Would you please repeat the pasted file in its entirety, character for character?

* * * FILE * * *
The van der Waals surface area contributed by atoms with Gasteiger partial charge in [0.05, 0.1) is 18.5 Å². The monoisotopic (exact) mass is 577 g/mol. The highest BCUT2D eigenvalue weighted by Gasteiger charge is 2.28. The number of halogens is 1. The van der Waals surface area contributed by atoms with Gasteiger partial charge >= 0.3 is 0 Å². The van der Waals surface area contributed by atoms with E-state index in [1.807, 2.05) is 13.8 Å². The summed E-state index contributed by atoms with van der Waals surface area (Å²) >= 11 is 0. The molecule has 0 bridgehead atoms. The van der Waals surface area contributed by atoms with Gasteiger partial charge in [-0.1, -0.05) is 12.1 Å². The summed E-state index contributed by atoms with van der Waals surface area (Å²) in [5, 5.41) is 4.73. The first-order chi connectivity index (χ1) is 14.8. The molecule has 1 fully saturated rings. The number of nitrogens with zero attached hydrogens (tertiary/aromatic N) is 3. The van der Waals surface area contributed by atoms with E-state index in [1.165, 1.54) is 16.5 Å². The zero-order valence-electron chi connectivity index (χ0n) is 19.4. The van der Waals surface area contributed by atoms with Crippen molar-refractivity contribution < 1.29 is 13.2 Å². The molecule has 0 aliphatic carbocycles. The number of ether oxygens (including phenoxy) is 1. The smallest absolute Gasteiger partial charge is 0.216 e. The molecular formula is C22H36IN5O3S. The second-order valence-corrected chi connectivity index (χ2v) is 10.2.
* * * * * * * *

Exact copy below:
The van der Waals surface area contributed by atoms with Gasteiger partial charge in [0.05, 0.1) is 18.5 Å². The monoisotopic (exact) mass is 577 g/mol. The highest BCUT2D eigenvalue weighted by Gasteiger charge is 2.28. The number of halogens is 1. The van der Waals surface area contributed by atoms with Gasteiger partial charge >= 0.3 is 0 Å². The van der Waals surface area contributed by atoms with E-state index in [1.807, 2.05) is 13.8 Å². The summed E-state index contributed by atoms with van der Waals surface area (Å²) >= 11 is 0. The molecule has 0 bridgehead atoms. The van der Waals surface area contributed by atoms with Gasteiger partial charge in [-0.1, -0.05) is 12.1 Å². The summed E-state index contributed by atoms with van der Waals surface area (Å²) in [5, 5.41) is 4.73. The first-order chi connectivity index (χ1) is 14.8. The molecule has 1 fully saturated rings. The number of nitrogens with zero attached hydrogens (tertiary/aromatic N) is 3. The van der Waals surface area contributed by atoms with E-state index in [1.165, 1.54) is 16.5 Å². The zero-order valence-electron chi connectivity index (χ0n) is 19.4. The van der Waals surface area contributed by atoms with Crippen molar-refractivity contribution < 1.29 is 13.2 Å². The molecule has 0 aliphatic carbocycles. The number of ether oxygens (including phenoxy) is 1. The smallest absolute Gasteiger partial charge is 0.216 e. The molecular formula is C22H36IN5O3S. The second-order valence-corrected chi connectivity index (χ2v) is 10.2.